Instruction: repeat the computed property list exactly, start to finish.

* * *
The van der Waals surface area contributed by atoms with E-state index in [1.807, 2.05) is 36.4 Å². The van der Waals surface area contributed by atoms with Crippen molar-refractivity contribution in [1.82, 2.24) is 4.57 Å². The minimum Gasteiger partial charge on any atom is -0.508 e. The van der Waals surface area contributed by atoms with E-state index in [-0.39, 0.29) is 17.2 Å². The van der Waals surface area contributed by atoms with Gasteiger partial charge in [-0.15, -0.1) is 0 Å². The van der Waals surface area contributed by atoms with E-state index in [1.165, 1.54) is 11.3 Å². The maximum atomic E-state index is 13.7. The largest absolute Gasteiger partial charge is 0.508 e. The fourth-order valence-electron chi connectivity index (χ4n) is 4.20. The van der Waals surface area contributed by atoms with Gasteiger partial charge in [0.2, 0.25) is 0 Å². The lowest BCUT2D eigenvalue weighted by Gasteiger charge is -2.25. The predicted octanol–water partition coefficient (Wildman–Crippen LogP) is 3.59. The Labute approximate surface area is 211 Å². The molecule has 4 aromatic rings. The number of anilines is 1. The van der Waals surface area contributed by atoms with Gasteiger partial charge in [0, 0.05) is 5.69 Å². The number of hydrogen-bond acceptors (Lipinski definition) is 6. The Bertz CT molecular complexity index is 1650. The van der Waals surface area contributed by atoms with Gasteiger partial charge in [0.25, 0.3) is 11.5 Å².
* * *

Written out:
The van der Waals surface area contributed by atoms with E-state index in [1.807, 2.05) is 36.4 Å². The van der Waals surface area contributed by atoms with Crippen molar-refractivity contribution in [1.82, 2.24) is 4.57 Å². The minimum Gasteiger partial charge on any atom is -0.508 e. The van der Waals surface area contributed by atoms with E-state index in [-0.39, 0.29) is 17.2 Å². The van der Waals surface area contributed by atoms with Gasteiger partial charge in [-0.15, -0.1) is 0 Å². The van der Waals surface area contributed by atoms with E-state index in [1.165, 1.54) is 11.3 Å². The maximum atomic E-state index is 13.7. The largest absolute Gasteiger partial charge is 0.508 e. The fourth-order valence-electron chi connectivity index (χ4n) is 4.20. The van der Waals surface area contributed by atoms with Gasteiger partial charge in [0.2, 0.25) is 0 Å². The lowest BCUT2D eigenvalue weighted by Gasteiger charge is -2.25. The predicted octanol–water partition coefficient (Wildman–Crippen LogP) is 3.59. The Labute approximate surface area is 211 Å². The molecule has 4 aromatic rings. The number of anilines is 1. The van der Waals surface area contributed by atoms with Gasteiger partial charge in [0, 0.05) is 5.69 Å². The number of hydrogen-bond acceptors (Lipinski definition) is 6. The Bertz CT molecular complexity index is 1650. The van der Waals surface area contributed by atoms with Gasteiger partial charge in [0.25, 0.3) is 11.5 Å².